The President and the Madman

While last January 30 may have come and gone without any fanfare, it marked an anniversary of sorts.  It was on that day in 1835 that the first assassination attempt on a United States president occurred.  Even that in itself may not have been all that noteworthy given later U.S. history but it was memorable all the same. 

The would-be assassin,  Richard Lawrence was born in England in or around the year 1800 (the exact date is lost to history).  There is little available information concerning his early life, only that he was a completely unremarkable house painter who became increasingly unstable and unemployable as he grew older.  While the prevailing opinion was that he was schizophrenic, later sources have suggested that his psychiatric problems may have been related to chemical exposure from the toxic paints that he had used as a painter. 

In any event, what was not in dispute was that he had developed some extremely grandiose delusions.  Not only did he believe himself to be King Richard III of England, but that he had somehow been wronged by then-President Andrew Jackson.  Lawrence became convinced that President Jackson cheated him out of money in a conspiracy with steamship companies and had murdered Lawrence's father as well.  To avenge his father's murder and punish President Jackson, Lawrence went to America, purchased two pistols, and began watching the President's movements carefully.  He finally had his chance when President Jackson went to the U.S. Capitol to attend the funeral of a prominent Congressman.  Lawrence chose his spot carefully and waited for the President to pass as he was emerging from the Capitol rotunda.  As the opportunity came, Lawrence drew his pistol and aimed at the President before firing at point-blank range, and then...   

The pistol misfired. 

President Jackson, an old military man who no doubt felt that his days of facing enemy fire were long behind him, was quick to react.  He raised his cane but Lawrence drew his second pistol and fired.  That gun misfired too.  At this point, President Jackson managed to strike Lawrence several times with his cane and other funeral attenders (including then-Congressman Davy Crockett) wrestled Lawrence to the ground.    By this point, Lawrence, who was still stunned by the President's attack, likely hoped that the crowd would be rescuing him instead of his intended victim.   He was promptly taken into custody and treated for his wounds.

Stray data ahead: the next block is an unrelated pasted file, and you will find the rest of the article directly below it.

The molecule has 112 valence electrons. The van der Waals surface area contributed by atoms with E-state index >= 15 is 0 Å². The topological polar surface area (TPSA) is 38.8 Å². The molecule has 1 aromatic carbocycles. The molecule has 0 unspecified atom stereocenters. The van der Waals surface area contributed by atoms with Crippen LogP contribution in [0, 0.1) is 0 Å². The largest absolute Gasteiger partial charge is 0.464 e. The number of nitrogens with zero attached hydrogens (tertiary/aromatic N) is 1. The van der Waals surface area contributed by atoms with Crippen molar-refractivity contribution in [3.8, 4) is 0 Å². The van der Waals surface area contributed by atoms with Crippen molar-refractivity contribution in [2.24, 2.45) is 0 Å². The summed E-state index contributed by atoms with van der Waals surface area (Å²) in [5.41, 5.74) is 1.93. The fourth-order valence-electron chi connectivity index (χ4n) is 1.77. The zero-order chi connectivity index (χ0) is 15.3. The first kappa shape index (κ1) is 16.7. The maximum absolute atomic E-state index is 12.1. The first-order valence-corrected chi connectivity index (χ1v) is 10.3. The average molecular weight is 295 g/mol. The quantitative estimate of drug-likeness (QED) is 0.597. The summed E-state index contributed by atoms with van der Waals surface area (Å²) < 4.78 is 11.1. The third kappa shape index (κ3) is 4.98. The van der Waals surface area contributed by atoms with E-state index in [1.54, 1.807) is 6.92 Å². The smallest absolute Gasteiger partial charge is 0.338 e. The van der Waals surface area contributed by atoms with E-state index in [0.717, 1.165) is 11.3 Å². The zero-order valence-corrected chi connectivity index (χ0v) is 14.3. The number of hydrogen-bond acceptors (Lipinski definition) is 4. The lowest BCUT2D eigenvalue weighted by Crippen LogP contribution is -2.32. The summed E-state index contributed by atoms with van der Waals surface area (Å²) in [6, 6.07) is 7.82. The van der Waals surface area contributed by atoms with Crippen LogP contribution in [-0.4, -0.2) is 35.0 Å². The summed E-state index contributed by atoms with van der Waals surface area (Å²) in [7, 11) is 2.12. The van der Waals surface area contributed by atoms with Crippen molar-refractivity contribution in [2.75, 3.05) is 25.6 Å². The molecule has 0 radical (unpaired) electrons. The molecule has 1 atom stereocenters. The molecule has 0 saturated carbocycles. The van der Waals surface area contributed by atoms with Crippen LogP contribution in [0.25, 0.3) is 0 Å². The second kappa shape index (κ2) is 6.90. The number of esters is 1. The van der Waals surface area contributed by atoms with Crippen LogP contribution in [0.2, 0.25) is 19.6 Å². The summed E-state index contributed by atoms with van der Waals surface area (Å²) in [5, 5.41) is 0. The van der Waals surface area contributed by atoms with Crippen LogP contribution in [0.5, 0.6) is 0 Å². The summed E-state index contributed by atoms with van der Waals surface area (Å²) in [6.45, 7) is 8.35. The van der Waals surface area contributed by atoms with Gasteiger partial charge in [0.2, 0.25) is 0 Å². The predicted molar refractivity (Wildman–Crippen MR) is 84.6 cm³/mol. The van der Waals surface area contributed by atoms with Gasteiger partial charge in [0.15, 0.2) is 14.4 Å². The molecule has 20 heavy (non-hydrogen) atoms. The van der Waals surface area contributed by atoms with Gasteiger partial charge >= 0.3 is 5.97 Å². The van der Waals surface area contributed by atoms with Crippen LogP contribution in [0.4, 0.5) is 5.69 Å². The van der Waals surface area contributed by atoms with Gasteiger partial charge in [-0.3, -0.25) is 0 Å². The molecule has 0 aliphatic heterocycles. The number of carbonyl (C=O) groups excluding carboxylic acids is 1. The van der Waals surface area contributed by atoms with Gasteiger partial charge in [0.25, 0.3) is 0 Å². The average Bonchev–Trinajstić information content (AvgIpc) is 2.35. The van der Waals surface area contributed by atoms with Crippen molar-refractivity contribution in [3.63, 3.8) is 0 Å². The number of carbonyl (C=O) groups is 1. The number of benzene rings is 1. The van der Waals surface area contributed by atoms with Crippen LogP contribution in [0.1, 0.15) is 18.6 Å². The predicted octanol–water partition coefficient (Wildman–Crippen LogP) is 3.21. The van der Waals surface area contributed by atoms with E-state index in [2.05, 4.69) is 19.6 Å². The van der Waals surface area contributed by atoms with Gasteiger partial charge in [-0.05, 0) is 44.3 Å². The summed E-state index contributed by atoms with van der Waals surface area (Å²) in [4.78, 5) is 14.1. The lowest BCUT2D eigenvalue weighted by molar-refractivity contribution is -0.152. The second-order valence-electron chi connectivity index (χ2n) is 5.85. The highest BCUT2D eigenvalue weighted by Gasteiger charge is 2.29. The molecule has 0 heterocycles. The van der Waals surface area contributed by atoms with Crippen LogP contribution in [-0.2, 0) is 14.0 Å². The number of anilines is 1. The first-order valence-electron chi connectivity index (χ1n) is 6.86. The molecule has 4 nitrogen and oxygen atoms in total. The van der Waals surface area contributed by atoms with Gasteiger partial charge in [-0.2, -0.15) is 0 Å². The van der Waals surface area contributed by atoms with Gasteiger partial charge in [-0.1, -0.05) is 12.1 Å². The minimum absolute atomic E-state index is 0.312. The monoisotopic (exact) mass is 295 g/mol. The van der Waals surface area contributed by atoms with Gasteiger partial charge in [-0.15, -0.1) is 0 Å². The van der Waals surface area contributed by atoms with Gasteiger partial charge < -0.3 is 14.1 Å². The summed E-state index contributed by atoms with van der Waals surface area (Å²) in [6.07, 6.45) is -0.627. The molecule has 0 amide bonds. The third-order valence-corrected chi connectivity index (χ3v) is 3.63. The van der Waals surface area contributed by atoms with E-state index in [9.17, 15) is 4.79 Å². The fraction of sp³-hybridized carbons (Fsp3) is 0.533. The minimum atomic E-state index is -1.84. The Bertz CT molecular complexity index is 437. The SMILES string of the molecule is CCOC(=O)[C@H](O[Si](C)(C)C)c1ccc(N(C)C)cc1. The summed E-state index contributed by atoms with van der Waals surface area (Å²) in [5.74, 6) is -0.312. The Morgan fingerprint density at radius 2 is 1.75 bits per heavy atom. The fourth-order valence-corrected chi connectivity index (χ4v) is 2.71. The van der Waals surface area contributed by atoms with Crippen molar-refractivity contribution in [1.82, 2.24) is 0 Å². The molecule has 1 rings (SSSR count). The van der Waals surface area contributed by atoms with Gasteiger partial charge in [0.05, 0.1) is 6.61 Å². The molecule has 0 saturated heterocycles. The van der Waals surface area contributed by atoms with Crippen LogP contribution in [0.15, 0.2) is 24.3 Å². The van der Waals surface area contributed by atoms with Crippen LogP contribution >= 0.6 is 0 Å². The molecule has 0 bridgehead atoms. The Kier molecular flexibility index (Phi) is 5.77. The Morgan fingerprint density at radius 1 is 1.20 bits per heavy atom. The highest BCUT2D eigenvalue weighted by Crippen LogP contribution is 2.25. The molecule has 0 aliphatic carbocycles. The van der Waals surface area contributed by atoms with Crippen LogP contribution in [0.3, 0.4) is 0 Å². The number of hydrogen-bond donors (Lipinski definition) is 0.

Lawrence was examined by two prominent American physicians who later testified as to his mental state. The guns that he had used were found to be in perfect working order.  It was determined that both pistols had been affected by the extreme humidity of the day.   There had been speculation that Lawrence had been part of a greater conspiracy organized by the President's opponents but no evidence for this could be found.   According to sources, President Jackson became somewht paranoid in his belief that a conspiracy was at work but things settled down eventually.  The trial was almost a foregone conclusion and it only took the jury a few minutes to find Lawrence Not Guilty by Reason of Insanity.  He was hospitalized and eventually died in the Washington, D.C. Government Hospital for the Insane in 1861.  It was this same hospital, later renamed St. Elizabeth's Hospital, where John Hinckley Jr. was committed after his trial for the attempted assassination of President Ronald Reagan.

Would U.S. history have been altered if Lawrence had succeeded?  Probably.  Was anything learned from the nearly successful attack?  Not really.  It took three successful assassinations before the U.S. Secret Service was charged with Presidential security.  Richard Lawrence represents an early example of how easily a lone, mentally disturbed individual could commit violence against a prominent figure due to a personal grudge.  It is a theme that would be revisited time and again. 


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